A letter to King Charles I, seeking permission to create a local government along the Piscataqua River.

The Constitution of Massachusetts 1780

The Massachusetts Constitution provided the framework followed by the United States Constitution.

The constitution of the Pennsylvania Society, for Promoting the Abolition of Slavery, and the Relief of Free Negroes, Unlawfully Held in Bondage

The guiding document of what is now commonly called the Pennsylvania Abolition Society, the first such society in the nation's history.

The Constitution of the United States of America (1787)

The Constitution is the supreme law of the United States that provides the framework for the government. The Constitution outlines the nation's institutions of government and the most important rights of the people. The document was created in 1787 during the Philadelphia Convention. The government created by the Constitution took effect on March 4, 1789.

The Declaration of Sentiments, Seneca Falls Conference 1848

From Wikipedia: The Declaration of Sentiments, is a women's rights document authored by Elizabeth Cady Stanton and Lucretia Mott, and demanded equal rights for women, including the right to vote.

The First Charter of Virginia, 1606

From Wikipedia: Document in which King James I of England grants land rights to the Virginia Company for the stated purpose of spreading Christianity in the New World.

The Fundamental Constitutions for the Province of East New Jersey in America, 1683

An early constitution, creating a governing council and providing a limited enumeration of rights.

The Fundamental Constitutions of Carolina 1669

From Wikipedia: Constitution adopted in 1669 for the area between Virginia and Georgia, written largely by John Locke. This document was very unpopular and mostly abandoned by 1700.

The Fundamental Orders of Connecticut, 1639

The Fundamental Orders describe the government to be established by the Connecticut Colony as a self-governed entity.

The Habeas Corpus Act of 1641

The Petition Right 1628

The Meriam Report (1928)

The Meriam Report was a survey of conditions on Indian reservations in 23 states. Titled The Problem of Indian Administration, the report was called the most important treatise on Indian affairs since Helen Hunt Jackson's Century of Dishonor (1881).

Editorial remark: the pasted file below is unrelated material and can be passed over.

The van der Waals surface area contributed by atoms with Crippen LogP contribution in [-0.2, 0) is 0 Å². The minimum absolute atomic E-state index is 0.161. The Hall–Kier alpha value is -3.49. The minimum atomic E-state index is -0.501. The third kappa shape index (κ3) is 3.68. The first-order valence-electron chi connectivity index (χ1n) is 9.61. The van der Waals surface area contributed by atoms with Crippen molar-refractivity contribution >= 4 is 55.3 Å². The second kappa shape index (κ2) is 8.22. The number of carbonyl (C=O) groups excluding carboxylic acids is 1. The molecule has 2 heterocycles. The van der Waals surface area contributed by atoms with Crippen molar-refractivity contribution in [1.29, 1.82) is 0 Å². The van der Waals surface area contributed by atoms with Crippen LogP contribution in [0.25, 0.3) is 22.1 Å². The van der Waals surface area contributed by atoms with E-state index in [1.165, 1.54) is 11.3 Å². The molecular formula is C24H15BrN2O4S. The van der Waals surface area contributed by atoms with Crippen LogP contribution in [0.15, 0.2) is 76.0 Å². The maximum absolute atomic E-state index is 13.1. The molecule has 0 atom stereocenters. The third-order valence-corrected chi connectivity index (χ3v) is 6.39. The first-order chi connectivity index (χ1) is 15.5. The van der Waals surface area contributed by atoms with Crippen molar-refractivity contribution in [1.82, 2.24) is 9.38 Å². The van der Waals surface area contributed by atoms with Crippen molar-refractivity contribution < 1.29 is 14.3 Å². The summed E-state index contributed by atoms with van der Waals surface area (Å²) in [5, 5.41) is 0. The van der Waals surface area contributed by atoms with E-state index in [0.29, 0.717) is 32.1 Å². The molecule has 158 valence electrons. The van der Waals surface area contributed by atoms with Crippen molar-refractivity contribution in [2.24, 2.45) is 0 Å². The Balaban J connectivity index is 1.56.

The Spirit of the Laws (1748), by Montesquieu

Montesquieu (Charles-Louis de Secondat, baron de La Brède et de Montesquieu) was a French nobleman and lawyer, recognized as one of greatest thinkers of Enlightenment. His masterpiece, The Spirit of the Laws, published 1748, was placed on the Index of Forbidden Books by Catholic Church because of its "liberal" views.

The Statistical Abstract of the United States

The Statistical Abstract of the United States is an annual publication of the U.S. Census Bureau, describing social and economic aspects of the United States.

The Text of Pinckney

The Text of Pinckney's Plan

The Truman Doctrine

From Wikipedia: The Truman Doctrine is a set of principles of U.S. inland policy created on March 12, 1947 by President Truman. In his speech to Congress, Truman declared that the United States, as "leader of the free world," must support democracy worldwide and fight against communism.

The United States Constitution

The text of the current U.S. Constitution without the amendments.

The Vienna Convention on the Law of Treaties, 1969

The Vienna Convention on the Law of Treaties standardizes conventional understandings of the making and enforcement of treaties between nations.

The Virginia Declaration of Rights (1776)

The Virginia Declaration of Rights was the first state declaration of rights. It was adopted on June 12, 1776, and served as a model for other state declarations of rights and the Bill of Rights and influenced the Declaration of Independence.

The Virginia Plan (1787)

The Virginia Plan was presented by Virginia delegate Edmund Randolph to the Philadelphia Convention on May 29, 1787. It provided for a national government composed of three branches. It proposed a Congress of two houses, both of which would be based on proportional representation. The Virginia Plan favored a strong national government.at the Philadelphia Convention that provided for a national government composed of three branches. It proposed a Congress of two houses, both of which would be based on proportional representation. The Virginia Plan favored a strong national government.